The marquee where the tournament between Karl's patrol and one from another Hitler Youth patrol from Bonn was being held had been erected at the edge of town. An intense rivalry between the two patrols had sprung up over the last few years and feeling among the youngsters who had arrived for the tournament was running high. When Gretchen arrived at the marquee she discovered that, as so frequently happened on such occasions, there were as a certain amount of scuffles going on between members of the two patrols.. No-one seemed in the slightest concerned.

Gretchen hurried into the marquee, relieved that if Karl had to fight, he would be, al least, be able to fight under a set of organised rules in the ring. The marquee was loud and noisy, tobacco smoke already tainting the air, despite the official Nazi anti-smoking campaign. Military music was issuing forth from the loudspeaker system. Around the ring, rows of wooden chairs had been put into place and were rapidly being occupied by spectators, mainly members of the Hitler Youth and a number of adults. In one corner, a number of boys, obviously taking part in the bouts, were standing in sports kit, stripped to the waist. Some of them already had their hands bandaged, prior to putting on boxing gloves. Karl was one of them. He saw her and raised a bandaged hand in greeting. Gretchen did not like boxing, particularly as she knew that the Nazis had introduced it into the Hitler Youth programme in order to develop the boys’ aggressive instincts. The only reason that she was here was out of loyalty to Karl. When his bout was finished, she intended to return home immediately.

She decided not to sit down, but to stand against the canvas wall of the tent, close to the entrance. This would enable her to slip out more easily, whenever she wished. Furthermore, the air was less smoke-tainted. As she stood, waiting for the evening's bouts to begin, she heard a voice behind her.

"Well, Gretchen Neumann, what a pleasant surprise."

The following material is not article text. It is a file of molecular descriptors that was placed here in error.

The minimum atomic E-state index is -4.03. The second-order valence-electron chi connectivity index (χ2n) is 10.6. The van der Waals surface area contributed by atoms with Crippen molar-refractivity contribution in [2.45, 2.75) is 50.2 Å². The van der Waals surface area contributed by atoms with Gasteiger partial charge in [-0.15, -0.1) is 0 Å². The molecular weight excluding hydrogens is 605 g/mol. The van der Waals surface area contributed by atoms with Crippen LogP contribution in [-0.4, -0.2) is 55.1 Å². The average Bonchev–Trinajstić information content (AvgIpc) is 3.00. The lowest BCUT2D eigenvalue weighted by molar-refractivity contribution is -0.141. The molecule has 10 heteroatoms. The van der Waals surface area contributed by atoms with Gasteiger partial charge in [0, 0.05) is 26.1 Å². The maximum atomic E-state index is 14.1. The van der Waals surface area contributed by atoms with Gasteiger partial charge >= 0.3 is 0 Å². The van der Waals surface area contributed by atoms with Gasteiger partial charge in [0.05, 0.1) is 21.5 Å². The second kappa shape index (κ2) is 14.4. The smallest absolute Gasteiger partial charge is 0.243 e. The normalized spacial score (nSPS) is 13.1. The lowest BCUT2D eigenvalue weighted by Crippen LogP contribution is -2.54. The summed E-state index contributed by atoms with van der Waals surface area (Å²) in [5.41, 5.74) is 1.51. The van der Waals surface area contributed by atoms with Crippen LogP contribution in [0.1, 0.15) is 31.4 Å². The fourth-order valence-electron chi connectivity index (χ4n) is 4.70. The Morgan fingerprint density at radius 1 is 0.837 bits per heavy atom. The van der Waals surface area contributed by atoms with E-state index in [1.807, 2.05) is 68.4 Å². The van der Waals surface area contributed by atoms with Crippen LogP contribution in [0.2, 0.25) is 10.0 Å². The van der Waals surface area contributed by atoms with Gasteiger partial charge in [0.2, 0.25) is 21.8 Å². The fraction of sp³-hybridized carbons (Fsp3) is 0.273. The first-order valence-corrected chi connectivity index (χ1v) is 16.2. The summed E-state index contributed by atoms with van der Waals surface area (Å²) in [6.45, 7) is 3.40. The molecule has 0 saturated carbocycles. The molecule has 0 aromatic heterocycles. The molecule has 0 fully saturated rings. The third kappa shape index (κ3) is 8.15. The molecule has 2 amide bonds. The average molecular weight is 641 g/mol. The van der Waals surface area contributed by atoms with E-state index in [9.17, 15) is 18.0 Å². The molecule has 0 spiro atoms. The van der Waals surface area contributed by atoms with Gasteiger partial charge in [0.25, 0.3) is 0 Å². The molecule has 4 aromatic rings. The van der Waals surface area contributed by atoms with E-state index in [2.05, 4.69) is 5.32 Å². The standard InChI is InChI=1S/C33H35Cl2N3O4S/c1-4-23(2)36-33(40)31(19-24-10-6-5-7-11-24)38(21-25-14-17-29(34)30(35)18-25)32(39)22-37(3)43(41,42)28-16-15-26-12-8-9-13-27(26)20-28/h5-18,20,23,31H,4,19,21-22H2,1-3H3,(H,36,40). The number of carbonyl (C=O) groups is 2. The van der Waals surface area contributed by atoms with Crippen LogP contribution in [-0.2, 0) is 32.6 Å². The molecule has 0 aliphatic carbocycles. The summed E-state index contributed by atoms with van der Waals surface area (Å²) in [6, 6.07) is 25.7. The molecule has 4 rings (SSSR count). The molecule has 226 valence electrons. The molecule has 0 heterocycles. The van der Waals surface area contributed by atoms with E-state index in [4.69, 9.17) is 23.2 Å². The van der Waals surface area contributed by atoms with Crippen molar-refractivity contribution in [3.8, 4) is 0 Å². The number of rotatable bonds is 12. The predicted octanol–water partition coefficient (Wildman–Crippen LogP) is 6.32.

She turned to find herself looking into the cold, expressionless eyes of Hans Hoffman.

"Pleasant for you, perhaps, but not for me, I assure you." She made to turn away, but he held her by the arm, his fingers digging painfully into her soft upper arm.

"Here to see Karl, are you" Hoffman drawled, "He’ll probably meet his match tonight. They say that the boy he's fighting is very good. I've seen him. What a wonderful example of Aryan manhood." There was lasciviousness in Hoffman's voice, a sneer across his face. He quickly flicked over his thin lips in a way which made Gretchen shudder. She had not been completely sheltered from the less pleasant realities of life. The inference behind Hoffman's words was obvious.

"You're sick," She started to turn away from him.

His hand continued to detain her. He looked her over. "I can't understand what you see in Richter," continued Hoffman, condescendingly. "He's so inexperienced. Rather naive in some ways. You've got spirit, I admire that. What you need is a real man, someone who can handle you. Someone like me, for instance."

Gretchen laughed at him. "You? A real man? You are pathetic. Would you like me to tell Karl that you've been pestering me? Perhaps he'll throw you in the river again."

He released her elbow. "Getting above yourself, aren't you, my girl,” he snarled. “One day your precious Karl won't be around to take care of you, and then......" Without warning, he put his hand on her breast, fingers squeezing hard. She gasped in pain. She swung her right arm and slapped him hard across the face. He released her, stepped back and put his hand to his face. He flushed to the roots of his blond hair. "You shouldn't have done that,” he hissed at her. “You're going to live to regret it." Then he stalked away.

Gretchen stood, trembling. To her relief, she realised that Karl's bout was the first on the programme. He had entered the ring and was standing in his corner, gloves on, listening to his trainer's final instructions. She watched listlessly, watching out lest Hoffman returned to continue his unwelcome attentions. But she could see that he was seated in a ringside seat, his attention on the boxers. No doubt hoping that Karl will be defeated. Gretchen knew little about boxing and cared even less. But even she could see that Hoffman's hopes were not going to be realised. Karl's opponent may be handsome, but, when it came to boxing, he was nowhere as skilled as Karl.. She was not surprised when Karl was declared the winner on points at the end of their scheduled three rounds. Her duty to Karl completed, Gretchen slipped out of the tent and hurried home.

On the way, she decided not to tell Karl about her encounter with Hoffman.

Hoffman was disappointed at the result. However, his mind was on other things. He was seething at the insult he had suffered of having had his face slapped.

How dare she hit me. She'll regret it.

Anyone who crosses me eventually regrets it.

He will. My father.

One day, I’ll get even with him.

Saying I needed to see a psychiatrist.

Funny how things died after that.

The cat ate the canary.

Then the cat was found with its throat cut.

One day, I’ll really get my revenge. He'll never oppose me again.

٭ ٭ ٭ ٭ ٭